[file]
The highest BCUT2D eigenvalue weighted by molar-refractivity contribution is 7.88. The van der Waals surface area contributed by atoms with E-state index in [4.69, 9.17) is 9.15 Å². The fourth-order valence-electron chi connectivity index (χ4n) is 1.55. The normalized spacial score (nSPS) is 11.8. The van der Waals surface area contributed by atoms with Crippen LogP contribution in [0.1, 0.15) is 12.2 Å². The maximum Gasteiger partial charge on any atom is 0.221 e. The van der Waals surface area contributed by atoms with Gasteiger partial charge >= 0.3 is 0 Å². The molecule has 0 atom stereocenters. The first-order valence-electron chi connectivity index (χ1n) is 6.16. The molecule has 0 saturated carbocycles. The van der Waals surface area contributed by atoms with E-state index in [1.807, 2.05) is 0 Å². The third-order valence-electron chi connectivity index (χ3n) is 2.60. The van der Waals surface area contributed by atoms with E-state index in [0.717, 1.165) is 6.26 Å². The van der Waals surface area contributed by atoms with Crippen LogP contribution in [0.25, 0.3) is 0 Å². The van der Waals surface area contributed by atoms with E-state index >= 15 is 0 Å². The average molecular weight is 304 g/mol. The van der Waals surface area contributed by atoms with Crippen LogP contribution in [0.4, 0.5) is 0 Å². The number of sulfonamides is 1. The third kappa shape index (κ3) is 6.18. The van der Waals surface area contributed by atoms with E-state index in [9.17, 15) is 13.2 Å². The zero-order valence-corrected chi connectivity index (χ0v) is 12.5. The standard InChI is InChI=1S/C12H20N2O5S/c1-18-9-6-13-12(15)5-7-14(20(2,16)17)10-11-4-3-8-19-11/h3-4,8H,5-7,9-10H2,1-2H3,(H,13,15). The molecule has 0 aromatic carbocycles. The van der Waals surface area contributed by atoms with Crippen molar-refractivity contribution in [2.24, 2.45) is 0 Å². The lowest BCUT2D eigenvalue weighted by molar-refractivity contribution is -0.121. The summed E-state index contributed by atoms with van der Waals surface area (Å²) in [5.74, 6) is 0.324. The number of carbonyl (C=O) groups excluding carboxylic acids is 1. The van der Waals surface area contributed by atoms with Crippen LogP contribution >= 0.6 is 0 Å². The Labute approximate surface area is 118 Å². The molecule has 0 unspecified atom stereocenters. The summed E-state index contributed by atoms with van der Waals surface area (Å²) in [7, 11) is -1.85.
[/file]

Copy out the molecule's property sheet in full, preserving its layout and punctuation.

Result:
The highest BCUT2D eigenvalue weighted by molar-refractivity contribution is 7.88. The van der Waals surface area contributed by atoms with E-state index in [4.69, 9.17) is 9.15 Å². The fourth-order valence-electron chi connectivity index (χ4n) is 1.55. The normalized spacial score (nSPS) is 11.8. The van der Waals surface area contributed by atoms with Crippen LogP contribution in [0.1, 0.15) is 12.2 Å². The maximum Gasteiger partial charge on any atom is 0.221 e. The van der Waals surface area contributed by atoms with Gasteiger partial charge >= 0.3 is 0 Å². The molecule has 0 atom stereocenters. The first-order valence-electron chi connectivity index (χ1n) is 6.16. The molecule has 0 saturated carbocycles. The van der Waals surface area contributed by atoms with E-state index in [1.807, 2.05) is 0 Å². The third-order valence-electron chi connectivity index (χ3n) is 2.60. The van der Waals surface area contributed by atoms with E-state index in [0.717, 1.165) is 6.26 Å². The van der Waals surface area contributed by atoms with Crippen LogP contribution in [0.25, 0.3) is 0 Å². The van der Waals surface area contributed by atoms with E-state index >= 15 is 0 Å². The average molecular weight is 304 g/mol. The van der Waals surface area contributed by atoms with Crippen LogP contribution in [0.4, 0.5) is 0 Å². The number of sulfonamides is 1. The third kappa shape index (κ3) is 6.18. The van der Waals surface area contributed by atoms with E-state index in [9.17, 15) is 13.2 Å². The zero-order valence-corrected chi connectivity index (χ0v) is 12.5. The standard InChI is InChI=1S/C12H20N2O5S/c1-18-9-6-13-12(15)5-7-14(20(2,16)17)10-11-4-3-8-19-11/h3-4,8H,5-7,9-10H2,1-2H3,(H,13,15). The molecule has 0 aromatic carbocycles. The van der Waals surface area contributed by atoms with Crippen molar-refractivity contribution in [2.24, 2.45) is 0 Å². The lowest BCUT2D eigenvalue weighted by molar-refractivity contribution is -0.121. The summed E-state index contributed by atoms with van der Waals surface area (Å²) in [5.74, 6) is 0.324. The number of carbonyl (C=O) groups excluding carboxylic acids is 1. The van der Waals surface area contributed by atoms with Crippen LogP contribution >= 0.6 is 0 Å². The Labute approximate surface area is 118 Å². The molecule has 0 unspecified atom stereocenters. The summed E-state index contributed by atoms with van der Waals surface area (Å²) in [7, 11) is -1.85.